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Altizer v. Retherford

United States District Court, S.D. Indiana, Indianapolis Division

June 22, 2015

GEORGE PAT ALTIZER, et al., Plaintiffs,


Hon. William T. Lawrence, Judge.

This cause is before the Court on the Defendants’ Motion for Summary Judgment (Dkt. No. 25). The motion is fully briefed, and the Court, being duly advised, GRANTS IN PART and DENIES IN PART the motion for the reasons set forth below.[1]


Federal Rule of Civil Procedure 56(a) provides that summary judgment is appropriate “if the movant shows that there is no genuine dispute as to any material fact and the movant is entitled to judgment as a matter of law.” In ruling on a motion for summary judgment, the admissible evidence presented by the non-moving party must be believed and all reasonable inferences must be drawn in the non-movant’s favor. Hemsworth v., Inc., 476 F.3d 487, 490 (7th Cir. 2007); Zerante v. DeLuca, 555 F.3d 582, 584 (7th Cir. 2009) (“We view the record in the light most favorable to the nonmoving party and draw all reasonable inferences in that party’s favor.”). However, “[a] party who bears the burden of proof on a particular issue may not rest on its pleadings, but must affirmatively demonstrate, by specific factual allegations, that there is a genuine issue of material fact that requires trial.” Id. Finally, the non-moving party bears the burden of specifically identifying the relevant evidence of record, and “the court is not required to scour the record in search of evidence to defeat a motion for summary judgment.” Ritchie v. Glidden Co., 242 F.3d 713, 723 (7th Cir. 2001).


The facts that follow are those taken in the light most favorable to the Plaintiffs.

On November 14, 2012, Plaintiffs George and Jamie Altizer were at their home in Richmond, Indiana. At some point during the evening, Mr. Altizer’s daughter’s boyfriend came to the home. Mr. Altizer and the boyfriend got into a loud argument both inside and outside the home, and, due to the noise, a concerned neighbor called the police.

Defendant Officers Heather Edwards and Charles Irvin responded to the scene. While they were inside discussing the incident with Mr. and Mrs. Altizer, Mr. Altizer passed out and struck his head; he then began to vomit.[2] The officers promptly called for an ambulance.

When the ambulance arrived, the paramedics strapped Mr. Altizer to a gurney and took him to Reid Hospital. During the trip, Mr. Altizer grew uncooperative and attempted to loosen the restraints; the officers thus handcuffed him to the gurney.

Mr. Altizer was taken to the emergency room at Reid Hospital; Defendant Officer John Robert Retherford was at Reid Hospital at that time. When Mr. Altizer arrived, he was screaming and yelling. He was transferred from the gurney to a hospital bed and his hands were handcuffed to that bed. A nurse took Mr. Altizer’s vitals and attempted to remove his pants. Mr. Altizer then kicked a nurse, and several people restrained Mr. Altizer’s legs by holding them down. Officer Retherford then punched Mr. Altizer in the face three or four times. Mr. Altizer suffered injuries to his nose as a result of the punches, and Mrs. Altizer observed Mr. Altizer’s injuries.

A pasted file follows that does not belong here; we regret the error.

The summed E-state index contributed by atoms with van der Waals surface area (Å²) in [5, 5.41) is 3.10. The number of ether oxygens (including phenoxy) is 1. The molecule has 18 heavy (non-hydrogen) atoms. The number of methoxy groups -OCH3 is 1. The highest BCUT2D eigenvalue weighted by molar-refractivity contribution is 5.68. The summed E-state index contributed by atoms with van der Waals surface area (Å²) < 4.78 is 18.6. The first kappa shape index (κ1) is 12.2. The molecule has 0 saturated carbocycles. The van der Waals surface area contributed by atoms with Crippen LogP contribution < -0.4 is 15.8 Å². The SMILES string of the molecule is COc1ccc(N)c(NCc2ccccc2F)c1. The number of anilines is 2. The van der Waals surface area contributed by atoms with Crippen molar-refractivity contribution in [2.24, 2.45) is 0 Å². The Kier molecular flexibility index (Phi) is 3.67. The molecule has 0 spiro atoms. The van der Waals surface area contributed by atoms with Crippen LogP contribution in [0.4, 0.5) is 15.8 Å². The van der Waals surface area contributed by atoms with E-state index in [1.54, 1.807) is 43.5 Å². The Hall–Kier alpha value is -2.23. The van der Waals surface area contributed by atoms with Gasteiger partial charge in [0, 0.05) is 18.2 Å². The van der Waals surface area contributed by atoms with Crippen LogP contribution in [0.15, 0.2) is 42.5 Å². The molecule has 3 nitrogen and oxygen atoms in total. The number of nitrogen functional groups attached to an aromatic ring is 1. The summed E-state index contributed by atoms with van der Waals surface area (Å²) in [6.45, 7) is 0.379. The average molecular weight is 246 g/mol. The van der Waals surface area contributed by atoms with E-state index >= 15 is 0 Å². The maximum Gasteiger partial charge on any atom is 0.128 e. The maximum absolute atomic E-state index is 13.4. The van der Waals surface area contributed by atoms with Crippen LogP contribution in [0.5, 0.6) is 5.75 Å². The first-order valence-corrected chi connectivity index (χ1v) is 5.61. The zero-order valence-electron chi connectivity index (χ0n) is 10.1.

Mr. Altizer was eventually arrested and booked at the Wayne County Jail; however, no charges were ever filed against him.

On January 10, 2014, Mr. and Mrs. Altizer filed a lawsuit in this Court against Officers Retherford, Edwards, and Irvin, and the City of Richmond, Indiana. Their Complaint (Dkt. No. 1) alleges nine counts: 1) Count One is a 42 U.S.C. § 1983 claim for excessive force against Officer Retherford; 2) Count Two is a 42 U.S.C. § 1983 claim for failure to intervene against Officers Edwards and Irvin; 3) Count Three is a 42 U.S.C. § 1983 claim for unlawful arrest against Officers Retherford, Edwards, and Irvin; 4) Count Four is a Monell claim against the City of Richmond; 5) Count Five is a claim for assault and battery under Indiana law against Officer Retherford and the City of Richmond; 6) Count Six is a claim for false arrest and false imprisonment under Indiana law against Officers Retherford, Edwards, and Irvin, and the City of Richmond; 7) Count Seven is a claim for intentional infliction of emotional distress (“IIED”) under Indiana law against Officers Retherford, Edwards, and Irvin, and the City of Richmond; 8) Count Eight is a claim for negligent infliction of emotional distress (“NIED”) under Indiana law against Officers Retherford, Edwards, and Irvin, and the City of Richmond; and 9) Count Nine is a claim for negligence under Indiana law against Officers Retherford, Edwards, and Irvin, and the City of Richmond.